Cloudy light is great for many types of macro photography–especially when they involve colors.

But what if you want photos that are a bit more powerful? A bit less subtle?

What do you do?

You go with golden-hour frontlight.

Let me explain:

When the sun gets low in the sky, its light starts to turn a brilliant gold color. This happens during the hour or two just before sunset on clear days, and it’s referred to as the golden hours.

(I should note: You’ll find the exact same golden light during the early morning on clear days, but most people don’t like to get up that early! If you do, then take advantage of it.)

Now, golden hour lighting is amazing for photography. The gold color looks really incredible. It’ll even give your photos a nice glow.

Plus, when the sun is low in the sky, lighting becomes directional. That is, the light will hit your subject from different angles, depending on your position.

If you’re standing in front of your subject with the sun positioned behind you, your subject will be hit on the front. This is called frontlight.

Whereas if you’re standing with your subject between you and the sun, your subject will be hit from behind. This is called backlight.

Now, frontlight is the most common form of directional lighting. It should be your go-to directional lighting, and here’s why:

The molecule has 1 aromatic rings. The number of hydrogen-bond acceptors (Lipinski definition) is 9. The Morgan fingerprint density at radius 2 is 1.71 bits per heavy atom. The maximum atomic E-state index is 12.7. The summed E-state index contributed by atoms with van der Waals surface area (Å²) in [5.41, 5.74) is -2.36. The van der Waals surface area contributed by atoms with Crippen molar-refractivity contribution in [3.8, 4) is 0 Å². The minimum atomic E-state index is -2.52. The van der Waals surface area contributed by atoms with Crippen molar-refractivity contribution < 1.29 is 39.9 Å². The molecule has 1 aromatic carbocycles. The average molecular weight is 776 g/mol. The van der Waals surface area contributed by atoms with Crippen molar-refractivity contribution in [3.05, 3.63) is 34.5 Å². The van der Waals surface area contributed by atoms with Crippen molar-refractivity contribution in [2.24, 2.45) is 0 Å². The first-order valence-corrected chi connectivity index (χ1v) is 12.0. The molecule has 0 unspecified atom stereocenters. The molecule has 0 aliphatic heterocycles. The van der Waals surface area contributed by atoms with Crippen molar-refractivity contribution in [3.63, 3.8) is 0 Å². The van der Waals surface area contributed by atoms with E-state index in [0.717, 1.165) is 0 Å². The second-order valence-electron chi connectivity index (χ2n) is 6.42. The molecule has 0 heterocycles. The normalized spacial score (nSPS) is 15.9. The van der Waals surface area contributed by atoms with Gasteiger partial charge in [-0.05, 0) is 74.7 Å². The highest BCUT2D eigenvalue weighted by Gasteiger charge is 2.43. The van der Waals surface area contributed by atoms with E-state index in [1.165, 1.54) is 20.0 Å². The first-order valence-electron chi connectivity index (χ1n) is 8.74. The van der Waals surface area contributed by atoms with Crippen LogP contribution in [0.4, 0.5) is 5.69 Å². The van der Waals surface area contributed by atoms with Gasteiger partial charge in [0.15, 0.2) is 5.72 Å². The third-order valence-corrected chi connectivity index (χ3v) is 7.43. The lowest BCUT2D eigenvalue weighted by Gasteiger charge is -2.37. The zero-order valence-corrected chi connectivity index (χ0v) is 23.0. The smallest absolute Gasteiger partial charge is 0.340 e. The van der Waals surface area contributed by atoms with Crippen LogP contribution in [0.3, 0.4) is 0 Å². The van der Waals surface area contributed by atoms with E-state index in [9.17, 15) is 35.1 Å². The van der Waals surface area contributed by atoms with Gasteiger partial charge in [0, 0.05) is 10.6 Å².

Frontlight will illuminate your subject evenly. It won’t cause any dark shadows. It won’t make for difficult exposures.

Instead, it’ll just look really, really good.

Which is exactly why you should use it often. If you’re out shooting in the evening, you can’t go wrong with a bit of frontlight, no matter your subject.

However, you should be careful, because it’s easy to lose track of the sun’s position. So here’s what I recommend:

When you’re out shooting, look at your shadow. And always position yourself so that your shadow points directly at your subject.

That way, you’ll always have direct frontlight.

And you’ll get some fantastically-lit macro photos.

3. Use the Broken Backlight Technique for Dramatic Macro Photography

Here’s the thing:

Frontlight will get you some amazing images. But while frontlight is powerful, it’s not dramatic–it gives your subject some nice, even, low-contrast lighting.

On the other hand, if you’re looking for something more dramatic…

…go with backlight.

As I mentioned above, backlight is when the sun comes from behind your subject during the golden hours. In a backlit situation, you position yourself behind your subject. And you point your camera so that you’re basically shooting into the sun.

A few things to note about backlight:

Your main subject won’t be very well lit, because the light comes from behind. For that reason, you need to be extra careful not to let the photo become too dark.